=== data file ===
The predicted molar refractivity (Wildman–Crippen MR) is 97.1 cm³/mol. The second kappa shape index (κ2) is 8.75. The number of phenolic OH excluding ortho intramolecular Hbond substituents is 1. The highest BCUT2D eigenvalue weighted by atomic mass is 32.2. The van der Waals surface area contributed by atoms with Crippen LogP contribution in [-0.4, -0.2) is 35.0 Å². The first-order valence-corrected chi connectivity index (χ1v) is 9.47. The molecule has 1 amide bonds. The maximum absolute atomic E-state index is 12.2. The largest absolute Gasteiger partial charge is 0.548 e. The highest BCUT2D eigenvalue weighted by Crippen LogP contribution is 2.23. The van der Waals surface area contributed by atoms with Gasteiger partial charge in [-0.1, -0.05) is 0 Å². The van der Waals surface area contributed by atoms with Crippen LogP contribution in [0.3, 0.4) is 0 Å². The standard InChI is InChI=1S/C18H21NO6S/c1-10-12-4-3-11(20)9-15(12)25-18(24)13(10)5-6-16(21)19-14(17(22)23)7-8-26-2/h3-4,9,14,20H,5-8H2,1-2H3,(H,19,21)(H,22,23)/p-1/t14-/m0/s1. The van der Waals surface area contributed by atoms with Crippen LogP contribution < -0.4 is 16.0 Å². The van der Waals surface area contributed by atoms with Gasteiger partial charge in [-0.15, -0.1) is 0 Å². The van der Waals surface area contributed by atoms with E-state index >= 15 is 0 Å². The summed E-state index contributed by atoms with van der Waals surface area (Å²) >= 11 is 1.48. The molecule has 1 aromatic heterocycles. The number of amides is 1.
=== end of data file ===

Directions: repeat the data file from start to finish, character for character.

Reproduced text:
The predicted molar refractivity (Wildman–Crippen MR) is 97.1 cm³/mol. The second kappa shape index (κ2) is 8.75. The number of phenolic OH excluding ortho intramolecular Hbond substituents is 1. The highest BCUT2D eigenvalue weighted by atomic mass is 32.2. The van der Waals surface area contributed by atoms with Crippen LogP contribution in [-0.4, -0.2) is 35.0 Å². The first-order valence-corrected chi connectivity index (χ1v) is 9.47. The molecule has 1 amide bonds. The maximum absolute atomic E-state index is 12.2. The largest absolute Gasteiger partial charge is 0.548 e. The highest BCUT2D eigenvalue weighted by Crippen LogP contribution is 2.23. The van der Waals surface area contributed by atoms with Gasteiger partial charge in [-0.1, -0.05) is 0 Å². The van der Waals surface area contributed by atoms with Crippen LogP contribution in [0.3, 0.4) is 0 Å². The standard InChI is InChI=1S/C18H21NO6S/c1-10-12-4-3-11(20)9-15(12)25-18(24)13(10)5-6-16(21)19-14(17(22)23)7-8-26-2/h3-4,9,14,20H,5-8H2,1-2H3,(H,19,21)(H,22,23)/p-1/t14-/m0/s1. The van der Waals surface area contributed by atoms with Crippen LogP contribution < -0.4 is 16.0 Å². The van der Waals surface area contributed by atoms with Gasteiger partial charge in [-0.15, -0.1) is 0 Å². The van der Waals surface area contributed by atoms with E-state index >= 15 is 0 Å². The summed E-state index contributed by atoms with van der Waals surface area (Å²) >= 11 is 1.48. The molecule has 1 aromatic heterocycles. The number of amides is 1.